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J Forensic Sci, September 2010, Vol. 55, No. 5 doi: 10.1111/j.1556-4029.2010.01426.x Available online at: interscience.wiley.com

Simon J. Walsh,1 Ph.D.; James M. Curran,2 Ph.D.; and John S. Buckleton,3 Ph.D.

Modeling Forensic DNA Database Performance*

ABSTRACT: Over the past decade or more, DNA databases have been a focal point of development for the forensicfield. Using this approach, forensic and law enforcement agencies have aided millions of investigations, many of which would remain unsolved but for the intelligence links provided from DNA database comparison. However, despite their widespread use and increasingly broad legislative and operational reach, there has been limited overarching performance modeling or reflection on drivers of operationalor financial efficiency. This study derives an inferential model for DNA database performance using data from major national DNA database programs. Parameters that optimize desirable database outputs (matches) are isolated and discussed, as is an approach for maximizing financial efficiency and minimizing ethical impact. This research takes important steps toward identifying measures of performancefor forensic DNA database operations. KEYWORDS: forensic science, DNA database, Combined Offender DNA Index System, U.K. NDNAD, Canada, New Zealand, intelligence, performance management

Forensic DNA databases have altered the landscape of the criminal justice system (CJS) and reshaped the field of forensic science. They have provided new challenges to the mechanisms by which forensic evidencecan be utilized and have brought pressures and increased responsibility upon those who administer their use. There has been widespread review and commentary regarding the legal and socio-political basis of DNA databases, but there remains a lack of meaningful empirical assessment of database performance and effectiveness. To assess the database performance we need to define and decide how we mightmeasure the success of forensic DNA databases. To do this effectively is a complex undertaking that requires the coalescence of a range of experimental methodologies across numerous domains of society. Most jurisdictions do not monitor the performance of their databases beyond reporting a one-dimensional index of output relating to the number or proportion of hits. We believe that this is a majoromission. To date, there has been little attention given to the assessment of database performance—due mainly to the fact that through their entire history, there has been minimal demand for such evaluation. Forensic DNA databases have always provided results, many of which involve spectacular and unprecedented contributions to the most serious of cases. These results have taken little strategicthought to achieve, and to some degree this will always be the case. However, an era is arriving where more profound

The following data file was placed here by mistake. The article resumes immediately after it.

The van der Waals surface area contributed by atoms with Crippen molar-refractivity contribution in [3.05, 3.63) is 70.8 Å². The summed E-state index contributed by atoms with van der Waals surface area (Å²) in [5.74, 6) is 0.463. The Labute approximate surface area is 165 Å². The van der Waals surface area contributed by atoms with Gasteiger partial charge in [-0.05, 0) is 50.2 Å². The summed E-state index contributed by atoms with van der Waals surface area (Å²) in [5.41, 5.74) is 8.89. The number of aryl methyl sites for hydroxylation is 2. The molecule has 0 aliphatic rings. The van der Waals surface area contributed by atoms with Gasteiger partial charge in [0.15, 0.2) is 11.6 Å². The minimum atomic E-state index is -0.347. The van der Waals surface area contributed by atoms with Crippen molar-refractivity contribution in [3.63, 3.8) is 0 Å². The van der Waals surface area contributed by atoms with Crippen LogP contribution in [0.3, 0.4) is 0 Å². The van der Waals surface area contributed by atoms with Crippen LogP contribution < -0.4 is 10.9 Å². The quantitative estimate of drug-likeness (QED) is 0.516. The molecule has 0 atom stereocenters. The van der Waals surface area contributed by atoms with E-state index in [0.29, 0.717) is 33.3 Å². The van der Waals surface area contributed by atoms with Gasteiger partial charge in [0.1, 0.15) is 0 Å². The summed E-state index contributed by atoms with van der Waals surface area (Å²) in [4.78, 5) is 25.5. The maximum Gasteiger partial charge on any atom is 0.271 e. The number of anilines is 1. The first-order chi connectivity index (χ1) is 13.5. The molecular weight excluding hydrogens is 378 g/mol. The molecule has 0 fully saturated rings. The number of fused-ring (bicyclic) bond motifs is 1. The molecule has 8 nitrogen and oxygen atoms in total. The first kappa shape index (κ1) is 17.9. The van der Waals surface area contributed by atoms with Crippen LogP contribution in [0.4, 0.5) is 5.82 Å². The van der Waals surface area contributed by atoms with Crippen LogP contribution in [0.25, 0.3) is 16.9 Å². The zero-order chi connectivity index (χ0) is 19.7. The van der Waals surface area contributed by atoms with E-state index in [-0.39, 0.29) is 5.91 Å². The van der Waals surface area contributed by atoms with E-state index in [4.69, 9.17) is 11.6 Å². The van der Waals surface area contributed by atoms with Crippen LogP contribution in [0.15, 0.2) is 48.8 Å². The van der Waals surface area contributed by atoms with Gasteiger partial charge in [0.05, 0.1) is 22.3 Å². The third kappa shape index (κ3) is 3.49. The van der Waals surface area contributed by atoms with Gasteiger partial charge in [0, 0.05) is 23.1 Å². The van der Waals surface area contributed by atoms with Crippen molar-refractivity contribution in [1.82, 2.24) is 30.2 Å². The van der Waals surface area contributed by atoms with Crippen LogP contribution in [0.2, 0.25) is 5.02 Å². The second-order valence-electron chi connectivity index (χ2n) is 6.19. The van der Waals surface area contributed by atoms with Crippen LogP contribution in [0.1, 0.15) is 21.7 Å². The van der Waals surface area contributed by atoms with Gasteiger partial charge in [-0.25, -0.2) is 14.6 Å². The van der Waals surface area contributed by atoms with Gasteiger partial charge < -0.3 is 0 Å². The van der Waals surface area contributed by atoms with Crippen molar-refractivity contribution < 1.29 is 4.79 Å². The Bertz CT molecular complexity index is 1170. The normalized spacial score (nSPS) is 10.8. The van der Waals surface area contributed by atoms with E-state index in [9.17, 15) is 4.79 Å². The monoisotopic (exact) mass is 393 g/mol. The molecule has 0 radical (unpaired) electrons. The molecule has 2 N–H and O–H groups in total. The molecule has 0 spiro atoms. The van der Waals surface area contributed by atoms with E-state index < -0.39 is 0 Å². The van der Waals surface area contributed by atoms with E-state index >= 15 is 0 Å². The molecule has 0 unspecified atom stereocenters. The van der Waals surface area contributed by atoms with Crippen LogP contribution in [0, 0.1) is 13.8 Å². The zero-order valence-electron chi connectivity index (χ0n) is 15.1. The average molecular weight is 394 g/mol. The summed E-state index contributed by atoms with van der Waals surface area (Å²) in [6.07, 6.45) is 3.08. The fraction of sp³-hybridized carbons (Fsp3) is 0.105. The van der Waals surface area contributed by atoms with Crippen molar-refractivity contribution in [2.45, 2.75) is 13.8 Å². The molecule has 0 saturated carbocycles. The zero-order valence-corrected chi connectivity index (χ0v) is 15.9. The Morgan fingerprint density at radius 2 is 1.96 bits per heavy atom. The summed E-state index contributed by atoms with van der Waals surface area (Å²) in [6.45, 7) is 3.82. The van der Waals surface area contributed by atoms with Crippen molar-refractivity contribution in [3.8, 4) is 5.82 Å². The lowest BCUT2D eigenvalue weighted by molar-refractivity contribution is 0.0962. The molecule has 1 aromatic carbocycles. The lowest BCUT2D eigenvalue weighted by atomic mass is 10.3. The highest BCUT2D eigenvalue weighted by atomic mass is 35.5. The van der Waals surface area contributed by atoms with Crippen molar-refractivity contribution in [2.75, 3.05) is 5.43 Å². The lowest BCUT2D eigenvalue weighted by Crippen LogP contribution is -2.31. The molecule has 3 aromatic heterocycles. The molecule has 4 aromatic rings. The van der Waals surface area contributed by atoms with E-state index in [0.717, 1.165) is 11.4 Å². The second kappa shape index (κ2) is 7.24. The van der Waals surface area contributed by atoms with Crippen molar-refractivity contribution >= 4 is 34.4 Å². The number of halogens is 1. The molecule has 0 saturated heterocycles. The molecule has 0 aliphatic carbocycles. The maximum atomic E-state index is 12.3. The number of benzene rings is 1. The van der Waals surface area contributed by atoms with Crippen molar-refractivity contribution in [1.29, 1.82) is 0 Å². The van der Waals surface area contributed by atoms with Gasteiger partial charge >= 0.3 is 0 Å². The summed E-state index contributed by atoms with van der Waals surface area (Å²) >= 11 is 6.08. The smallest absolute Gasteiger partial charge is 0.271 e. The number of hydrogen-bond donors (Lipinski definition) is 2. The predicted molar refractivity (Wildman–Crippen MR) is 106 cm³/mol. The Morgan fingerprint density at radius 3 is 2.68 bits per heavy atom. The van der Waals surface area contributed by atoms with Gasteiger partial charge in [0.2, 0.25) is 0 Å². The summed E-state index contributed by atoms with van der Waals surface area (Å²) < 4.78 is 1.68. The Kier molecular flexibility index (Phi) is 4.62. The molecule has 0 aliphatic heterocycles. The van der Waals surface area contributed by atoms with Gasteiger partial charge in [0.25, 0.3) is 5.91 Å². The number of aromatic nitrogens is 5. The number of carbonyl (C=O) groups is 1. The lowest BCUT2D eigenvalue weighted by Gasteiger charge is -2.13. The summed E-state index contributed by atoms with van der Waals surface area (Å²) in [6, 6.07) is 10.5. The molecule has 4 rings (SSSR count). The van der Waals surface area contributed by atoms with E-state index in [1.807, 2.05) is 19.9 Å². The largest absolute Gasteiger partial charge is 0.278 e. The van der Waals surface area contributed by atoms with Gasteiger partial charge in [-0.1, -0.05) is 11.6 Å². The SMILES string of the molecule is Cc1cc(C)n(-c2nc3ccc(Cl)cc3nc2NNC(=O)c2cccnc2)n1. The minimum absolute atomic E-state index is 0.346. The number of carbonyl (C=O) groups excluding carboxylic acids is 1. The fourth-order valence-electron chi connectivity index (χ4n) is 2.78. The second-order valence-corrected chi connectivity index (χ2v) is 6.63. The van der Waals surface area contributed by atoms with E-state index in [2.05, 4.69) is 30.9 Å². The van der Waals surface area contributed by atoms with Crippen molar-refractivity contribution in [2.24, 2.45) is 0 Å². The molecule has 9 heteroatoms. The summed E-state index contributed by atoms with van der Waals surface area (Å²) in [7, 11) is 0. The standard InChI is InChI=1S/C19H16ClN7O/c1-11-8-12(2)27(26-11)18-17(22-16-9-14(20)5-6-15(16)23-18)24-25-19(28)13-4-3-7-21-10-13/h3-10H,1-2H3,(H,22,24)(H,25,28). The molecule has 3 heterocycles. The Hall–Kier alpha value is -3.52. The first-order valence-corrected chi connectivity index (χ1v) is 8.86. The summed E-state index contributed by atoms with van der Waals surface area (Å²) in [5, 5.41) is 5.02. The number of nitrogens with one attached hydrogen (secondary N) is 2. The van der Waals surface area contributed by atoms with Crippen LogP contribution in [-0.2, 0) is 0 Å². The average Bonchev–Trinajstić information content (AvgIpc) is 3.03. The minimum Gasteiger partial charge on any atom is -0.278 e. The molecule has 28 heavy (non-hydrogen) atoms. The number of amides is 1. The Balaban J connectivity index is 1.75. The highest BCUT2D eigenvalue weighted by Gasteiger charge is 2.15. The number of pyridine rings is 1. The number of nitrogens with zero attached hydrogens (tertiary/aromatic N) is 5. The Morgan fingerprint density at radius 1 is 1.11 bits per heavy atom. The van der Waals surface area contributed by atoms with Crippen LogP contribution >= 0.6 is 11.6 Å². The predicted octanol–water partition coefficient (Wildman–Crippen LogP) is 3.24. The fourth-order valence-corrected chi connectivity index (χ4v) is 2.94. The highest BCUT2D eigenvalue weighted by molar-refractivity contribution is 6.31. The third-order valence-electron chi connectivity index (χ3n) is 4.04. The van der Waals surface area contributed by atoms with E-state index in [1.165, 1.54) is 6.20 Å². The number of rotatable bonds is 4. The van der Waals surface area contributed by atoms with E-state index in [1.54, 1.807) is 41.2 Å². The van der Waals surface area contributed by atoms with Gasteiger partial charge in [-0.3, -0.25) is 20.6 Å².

1 Forensic & Data Centres, Australian Federal Police, Canberra, ACT, 2601, Australia. 2 Department of Statistics, University of Auckland, Private Bag 92019, Auckland 1142, New Zealand. 3 ESR Ltd., Private Bag 92-021, Auckland, New Zealand. *Research emerges from the Ph.D. researchof Simon J. Walsh undertaken at the University of Technology, Sydney (UTS). The project was supported by a UTS Industry Link Grant. Received 29 Sept. 2008; and in revised form 8 July 2009; accepted 29 July 2009.

performance management and consideration of database effectiveness will be essential to ensure an ongoing contribution and to manage future challenges. As a database ages a number ofchanges occur, some of which are detrimental. Consider the crime sample database. These are samples from crime scenes and may be from the true offender or may be from an irrelevant source—such as the home owner of a house that has been burgled. Scenes of crime officers (SOCOs) seek to keep the fraction of relevant samples high. However, certain types of sample, such as cigarette butts, and...
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